Recording the middle latency response of the auditory evoked potential as a measure of depth of anaesthesia. A technical note.
ABSTRACT The middle latency response of the auditory evoked potential may be useful as an indicator of the hypnotic state during anaesthesia. However, it is difficult to record in some circumstances. This communication provides some suggestions and guidance for those not familiar with the technique.
Article: [In Process Citation].ains · Anästhesiologie · Intensivmedizin 02/2014; 49(2):80-2. DOI:10.1055/s-0034-1368672 · 0.34 Impact Factor
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ABSTRACT: Early postoperative cognitive dysfunction (POCD) is commonly associated with major surgery and anesthesia, occurring in 7 to 71% of patients [1-3]. Advanced age, degree of surgical trauma, depth of anesthesia and inflammatory activation are some of the risk factors for POCD [1,4-7]. It has been proposed that systemic inflammation may contribute to postoperative cognitive deficits and there could be a relationship between interleukin response and impaired postoperative cognition [8-10]. Monitoring the depth of anesthesia using digital processing of the EEG makes it possible to reduce anesthetic requirements and doses of opioids perioperatively, which can also influence POCD [5,11-14]. Inflammatory response and opioids are two risk factors for development of POCD [4,15]. The aim of this study was to evaluate the role of depth of anesthesia on POCD after major ENT surgery and to assess changes in postoperative inflammatory markers in patients undergoing major surgery. A selected group of experienced anesthesiologists or nurse anesthetists, specially trained in guiding anesthesia depth using auditory evoked potential (AEP, A-line), performed the anesthesia. The postoperative personnel were blinded to group assignment, and all data were processed independently of group allocation and were blinded to the investigator until the finalisation of the study. Randomisation procedure and baseline characteristics Patients were randomly assigned to one of two study groups: AEP group (group A): Anesthesia was guided by AEP: A-line ARX index (AAI), version 1.6. Mid-latency auditory evoked potential (MLAEP) was calculated using the A-line monitor (Danmeter A/S, Odense, Denmark) [16,17], AAI between 15 and 25 was regarded as adequate . Control group (group C): Anesthesia was guided by clinical signs of depth of anesthesia including blood pressure, heart rate, pupil reaction, sweating and lacrimation at the discretion of the attending anesthesiologist or nurse anesthetist. AEP was recorded in all patients in the control group but was blinded to the attending anesthesiologist or nurse anesthetist. After surgery, the data were transferred to storage media for later analysis of AAI. Citation: Jildenstål PK, Hallén JL, Rawal N, Berggren L (2012) Does Depth of Anesthesia Influence Postoperative Cognitive Dysfunction or Inflammatory Re-sponse Following Major ENT Surgery? J Anesth Clin Res 3:220. doi:10.4172/2155-6148.1000220 Copyright: © 2012 Jildenstål PK, et al. This is an open-access article distributed under the terms of the Creative Commons Attribution License, which permits un-restricted use, distribution, and reproduction in any medium, provided the original author and source are credited. Abstract The aim of this study was to evaluate the role of depth of anesthesia on POCD after major ENT surgery and to assess changes in postoperative inflammatory markers in patients undergoing major ENT surgery. Thirty two patients aged 40 to 94 yrs, scheduled for surgery under general anesthesia were randomly assigned to one of two groups. In group A (AEP group) depth of anesthesia (DOA) was measured with auditory evoked potential (AEP). In the control group (group C) DOA was monitored according to clinical signs. Cognitive function was evaluated using Mini-Mental State Examination (MMSE), Confusion Assessment Method (CAM) and Cognitive Failure Questionnaire (CFQ). Inflammatory markers were measured before and after anesthesia. Perioperative requirements for desflurane and fentanyl were significantly lower in group A. On the first postoperative day MMSE changes indicating POCD were noted in 1 patient in group A and 7 patients in group C (P<0.03). One month follow up did not show any difference between the groups regarding POCD. Our study indicates that AEP-guided anesthesia allows dose reduction of anesthetic agents including opioids leading to better cardiovascular stability and less early POCD. Anesthesia depth did not influence the inflammatory response to surgery.Journal of Clinical Anesthesia 07/2012; 3(6):1000220. · 1.21 Impact Factor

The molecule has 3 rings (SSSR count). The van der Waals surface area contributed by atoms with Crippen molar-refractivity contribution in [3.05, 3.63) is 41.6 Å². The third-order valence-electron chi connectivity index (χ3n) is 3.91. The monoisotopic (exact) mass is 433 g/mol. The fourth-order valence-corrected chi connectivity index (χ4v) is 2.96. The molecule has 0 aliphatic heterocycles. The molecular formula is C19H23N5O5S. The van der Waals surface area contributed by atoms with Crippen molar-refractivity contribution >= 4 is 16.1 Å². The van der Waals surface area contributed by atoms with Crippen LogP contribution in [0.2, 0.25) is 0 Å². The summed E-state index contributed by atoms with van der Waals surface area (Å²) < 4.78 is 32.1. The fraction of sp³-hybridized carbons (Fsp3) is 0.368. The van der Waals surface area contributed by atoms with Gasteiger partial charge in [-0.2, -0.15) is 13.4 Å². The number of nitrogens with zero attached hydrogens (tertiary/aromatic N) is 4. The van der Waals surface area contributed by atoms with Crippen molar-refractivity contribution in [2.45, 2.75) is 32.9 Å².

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ABSTRACT: In our daily practice in intensive care unit, one of the “cornerstones” is to achieve adequate sedation for every patient. Intensive care unit (ICU) patients are often sedated, and a good hypnotic monitoring is important to assure an optimal level of sedation for every patient. Sedation monitoring can be achieved using subjective or objective methods. The most recent recommendations on management of sedation were published by Critical Care Medicine in January 2013. They recommend the use of subjective methods as the primary method to monitor sedation, with the use of objective methods only in paralyzed and comatose patients, in whom subjective methods cannot be used. Unfortunately in these last recommendations, the objective methods of sedation monitoring are listed without indicating any of them as the best method actually available to assure an adequate sedation. The aim of our study is to review the characteristics of each objective method of sedation monitoring, in order to understand which is the most appropriate in the current state. We found that several objective methods are adequate to monitor the level of sedation in paralyzed or comatose patients, although the data needs to be considered with caution, Bispectral Index (BIS) is suggested as the best method for monitoring sedation in most studies.